ADELAIDE, Australia — Glaucoma is often parodied in movies and TV as a half-baked excuse for marijuana use. In real life, however, the eye condition is the number one cause of blindness on a worldwide scale. On a positive note, researchers at Flinders University report that a promising newly developed glaucoma test is the best yet. The new test is capable of identifying 15 times the number of people at high risk of glaucoma that existing genetic tests discover.
These findings are just the latest in an on-going collaborative initiative between Flinders University, the QIMR Berghofer Medical Research Institute in Brisbane, Australia, and a number of other research partners intended to help establish and identify genetic risk factors tied to glaucoma.
“Early diagnosis of glaucoma can lead to vision-saving treatment, and genetic information can potentially give us an edge in making early diagnoses, and better treatment decisions,” says lead researcher and Flinders Associate Professor Owen Siggs in a university release.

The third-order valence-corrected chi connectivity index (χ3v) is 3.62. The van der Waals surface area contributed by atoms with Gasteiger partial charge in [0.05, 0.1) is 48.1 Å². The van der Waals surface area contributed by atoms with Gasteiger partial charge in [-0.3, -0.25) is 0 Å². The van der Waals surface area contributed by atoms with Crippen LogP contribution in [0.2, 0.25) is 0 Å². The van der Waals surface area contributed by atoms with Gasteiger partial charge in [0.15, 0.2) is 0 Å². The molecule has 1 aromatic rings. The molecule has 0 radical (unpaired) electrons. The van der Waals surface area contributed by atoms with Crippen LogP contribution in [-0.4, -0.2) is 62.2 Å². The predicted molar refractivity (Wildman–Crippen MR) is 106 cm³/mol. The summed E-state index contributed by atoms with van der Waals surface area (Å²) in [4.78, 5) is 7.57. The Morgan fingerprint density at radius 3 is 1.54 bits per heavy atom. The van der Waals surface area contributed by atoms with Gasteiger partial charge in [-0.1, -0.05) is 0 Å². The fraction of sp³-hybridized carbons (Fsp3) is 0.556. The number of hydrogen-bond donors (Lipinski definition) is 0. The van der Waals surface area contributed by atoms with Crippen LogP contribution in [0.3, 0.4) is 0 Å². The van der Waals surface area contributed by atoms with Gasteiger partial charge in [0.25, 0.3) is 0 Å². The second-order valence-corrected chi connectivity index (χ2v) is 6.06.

Using blood and saliva to reveal eye issues
Senior study author Jamie Craig says this latest work suggests the new screening test may potentially revolutionize both glaucoma screening and management.
“Genetic testing is not currently a routine part of glaucoma diagnosis and care, but this test has the potential to change that. We’re now in a strong position to start testing this in clinical trials,” the Flinders professor explains.
Researchers tested a total of 2,507 Australian citizens diagnosed with glaucoma during this study, as well as an additional 411,337 individuals with and without glaucoma living in the United Kingdom. This new test, which requires either a blood or saliva sample, separates itself from earlier tests thanks to its ability to identify high-risk individuals before major symptoms appear and irreversible vision loss occurs.
Estimates show that about three million Americans have glaucoma, but easily accessible means of early detection can help the majority of glaucoma patients retain their eyesight. Once diagnosed, there are a number of treatments available that are effective if implemented early enough.
The study is published in JAMA Ophthalmology.